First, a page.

Medical Ethics: Stem Cell Technology Stem Cell

Medical Ethics: Stem Cell Technology

Stem cell technology has already demonstrated its potential to revolutionize modern medicine. The latest indications are that embryonic stem cell research holds the key to eliminating neurological diseases like Alzheimer's and Parkinson's, many types of cancer, cystic fibrosis, diabetes, Huntington's, Sickle Cell, and Tay-Sachs disease.

Furthermore, stem cell technology will eventually enable victims of traumatic paralysis to recover use of their limbs and even offer hope to many thousands of patients in need of organ donations who die every year before a suitable organ becomes available, by making it possible to replace their failing hearts, lungs, livers, and kidneys with synthetically grown organs (Kaku, 1999).

Critics suggest that developing technology based on embryonic stem cells is immoral, primarily because they accept the Vatican's traditional position that human life begins at the moment of conception. Proponents of stem cell medical technology maintain that medical ethicists have already developed appropriate guidelines to regulate stem cell research in the same way that other medical ethics issues are incorporated into modern research guidelines (Abrams & Bruckner, 1983).

The controversy surrounding the ethics of stem cell research transcend the field of medicine, because they raise legal issues at the core of our constitutional system. Secular medical ethicists define life much differently than traditional religious philosophers, in that scientists employ objective criteria like the development of neural structure, circulation, brainwaves, and the concept of consciousness or sentience. Religious philosophers object to any research use human tissue from the moment it is fertilized, at which point they consider it exploitation of a human being who is fully entitled to human rights and to the protection of law (Sagan, 1997).

The imposition of religious definitions into secular laws violates the fundamental constitutional principle of separation of Church and State upon which the United States was originally founded. At present, federal funding restrictions passed by the Bush administration severely constrains the field of embryonic stem cell research, forcing some patients to seek derivative therapies abroad, where valuable stem cell research continues without governmental interference.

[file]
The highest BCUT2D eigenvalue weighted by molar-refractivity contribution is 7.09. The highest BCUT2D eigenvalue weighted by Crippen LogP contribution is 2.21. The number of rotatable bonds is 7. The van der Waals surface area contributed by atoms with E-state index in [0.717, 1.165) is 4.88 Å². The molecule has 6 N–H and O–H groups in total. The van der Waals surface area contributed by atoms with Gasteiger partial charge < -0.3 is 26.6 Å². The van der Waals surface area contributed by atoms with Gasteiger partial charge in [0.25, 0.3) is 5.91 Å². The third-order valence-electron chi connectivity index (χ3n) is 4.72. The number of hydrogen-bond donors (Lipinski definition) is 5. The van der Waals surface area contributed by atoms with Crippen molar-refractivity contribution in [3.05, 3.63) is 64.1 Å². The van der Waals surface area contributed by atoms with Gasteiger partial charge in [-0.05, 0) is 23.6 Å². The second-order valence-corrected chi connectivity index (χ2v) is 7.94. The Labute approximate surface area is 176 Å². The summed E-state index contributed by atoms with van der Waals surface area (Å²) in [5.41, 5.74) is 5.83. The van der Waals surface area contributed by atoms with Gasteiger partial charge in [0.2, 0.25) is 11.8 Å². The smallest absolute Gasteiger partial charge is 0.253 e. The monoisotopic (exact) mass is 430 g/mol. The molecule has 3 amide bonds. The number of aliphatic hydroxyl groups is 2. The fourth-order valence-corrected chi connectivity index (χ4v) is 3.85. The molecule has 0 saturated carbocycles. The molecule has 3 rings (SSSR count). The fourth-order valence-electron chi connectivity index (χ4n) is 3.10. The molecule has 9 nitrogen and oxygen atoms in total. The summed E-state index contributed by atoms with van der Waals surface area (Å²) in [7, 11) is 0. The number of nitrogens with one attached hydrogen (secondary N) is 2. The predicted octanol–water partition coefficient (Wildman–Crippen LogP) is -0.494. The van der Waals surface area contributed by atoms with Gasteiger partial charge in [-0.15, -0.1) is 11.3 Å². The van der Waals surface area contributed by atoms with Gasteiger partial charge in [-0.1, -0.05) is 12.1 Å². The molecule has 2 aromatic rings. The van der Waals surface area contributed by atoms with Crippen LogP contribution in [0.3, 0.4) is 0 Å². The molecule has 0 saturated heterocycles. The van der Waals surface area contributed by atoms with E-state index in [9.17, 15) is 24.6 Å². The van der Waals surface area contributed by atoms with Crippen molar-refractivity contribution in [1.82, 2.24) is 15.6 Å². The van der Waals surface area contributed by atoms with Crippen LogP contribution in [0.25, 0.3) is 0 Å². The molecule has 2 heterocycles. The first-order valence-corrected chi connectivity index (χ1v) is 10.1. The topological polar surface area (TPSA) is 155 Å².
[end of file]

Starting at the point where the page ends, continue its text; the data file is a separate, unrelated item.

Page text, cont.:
The medical value of stem cells lies in their recently discovered ability to develop into different types of living tissue in a way that permits us to direct their development into specific tissues. If these avenues are allowed to be pursued, they will allow us to seed the synthetic growth of replacement organs in the same way that we already grow partially synthetic human skin to repair burns (Kaku, 1999).

Presently, the only types of stem cell derivative therapies eligible for federal funding are those for which adult stem cells are useful. Adult stem cell procurement requires painful extraction of bone marrow or organ biopsies from donors; they are also far less useful for the most beneficial potential uses of stem cell technology. Whereas embryonic stem cells derived from embryonic tissue are practically unlimited in their ability to develop into myriad types of human tissue, adult stem cells have much more limited flexibility by comparison (Kaku, 1999). Germ cell lines have more potential than adult stem cells but less potential than embryonic stem cells; they are generally procured from fetal chord blood and placental tissues. Primarily for these reasons, the controversy pertaining to the ethical issues posed by stem cell research for medical purposes focuses on embryonic and fetal stem cells: they represent the fullest potential for medical advancement and at the same time, they raise the issue of defining the point of gestation where human life can be said to begin (Sagan, 1997).

The religious definition of the moment of conception as the beginning…